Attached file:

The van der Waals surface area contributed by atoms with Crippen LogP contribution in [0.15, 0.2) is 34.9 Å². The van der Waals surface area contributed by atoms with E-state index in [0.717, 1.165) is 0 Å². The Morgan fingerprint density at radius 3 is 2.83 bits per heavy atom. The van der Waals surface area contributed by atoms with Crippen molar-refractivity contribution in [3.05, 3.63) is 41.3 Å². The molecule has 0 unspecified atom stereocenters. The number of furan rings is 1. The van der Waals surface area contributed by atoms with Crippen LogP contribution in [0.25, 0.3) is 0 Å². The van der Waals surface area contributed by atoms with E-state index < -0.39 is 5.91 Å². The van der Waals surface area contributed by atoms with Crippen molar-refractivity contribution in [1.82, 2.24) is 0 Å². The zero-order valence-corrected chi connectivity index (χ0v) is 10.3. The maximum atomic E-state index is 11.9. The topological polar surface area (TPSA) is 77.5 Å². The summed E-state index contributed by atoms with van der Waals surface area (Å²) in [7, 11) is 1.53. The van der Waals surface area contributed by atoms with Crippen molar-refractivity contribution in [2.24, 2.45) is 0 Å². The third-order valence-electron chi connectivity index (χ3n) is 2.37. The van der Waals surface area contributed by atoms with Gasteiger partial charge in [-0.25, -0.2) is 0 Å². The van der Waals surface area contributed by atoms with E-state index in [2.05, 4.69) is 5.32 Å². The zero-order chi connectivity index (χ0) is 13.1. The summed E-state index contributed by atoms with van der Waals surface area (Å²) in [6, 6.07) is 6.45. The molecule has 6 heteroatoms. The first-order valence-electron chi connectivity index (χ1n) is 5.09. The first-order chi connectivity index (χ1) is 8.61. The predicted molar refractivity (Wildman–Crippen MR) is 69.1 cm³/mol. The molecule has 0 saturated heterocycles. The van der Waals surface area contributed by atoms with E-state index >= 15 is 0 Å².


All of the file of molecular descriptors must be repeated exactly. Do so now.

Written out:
The van der Waals surface area contributed by atoms with Crippen LogP contribution in [0.15, 0.2) is 34.9 Å². The van der Waals surface area contributed by atoms with E-state index in [0.717, 1.165) is 0 Å². The Morgan fingerprint density at radius 3 is 2.83 bits per heavy atom. The van der Waals surface area contributed by atoms with Crippen molar-refractivity contribution in [3.05, 3.63) is 41.3 Å². The molecule has 0 unspecified atom stereocenters. The number of furan rings is 1. The van der Waals surface area contributed by atoms with Crippen LogP contribution in [0.25, 0.3) is 0 Å². The van der Waals surface area contributed by atoms with E-state index < -0.39 is 5.91 Å². The van der Waals surface area contributed by atoms with Crippen molar-refractivity contribution in [1.82, 2.24) is 0 Å². The zero-order valence-corrected chi connectivity index (χ0v) is 10.3. The maximum atomic E-state index is 11.9. The topological polar surface area (TPSA) is 77.5 Å². The summed E-state index contributed by atoms with van der Waals surface area (Å²) in [7, 11) is 1.53. The van der Waals surface area contributed by atoms with Crippen molar-refractivity contribution in [2.24, 2.45) is 0 Å². The third-order valence-electron chi connectivity index (χ3n) is 2.37. The van der Waals surface area contributed by atoms with Gasteiger partial charge in [-0.25, -0.2) is 0 Å². The van der Waals surface area contributed by atoms with E-state index in [2.05, 4.69) is 5.32 Å². The zero-order chi connectivity index (χ0) is 13.1. The summed E-state index contributed by atoms with van der Waals surface area (Å²) in [6, 6.07) is 6.45. The molecule has 6 heteroatoms. The first-order valence-electron chi connectivity index (χ1n) is 5.09. The first-order chi connectivity index (χ1) is 8.61. The predicted molar refractivity (Wildman–Crippen MR) is 69.1 cm³/mol. The molecule has 0 saturated heterocycles. The van der Waals surface area contributed by atoms with E-state index >= 15 is 0 Å².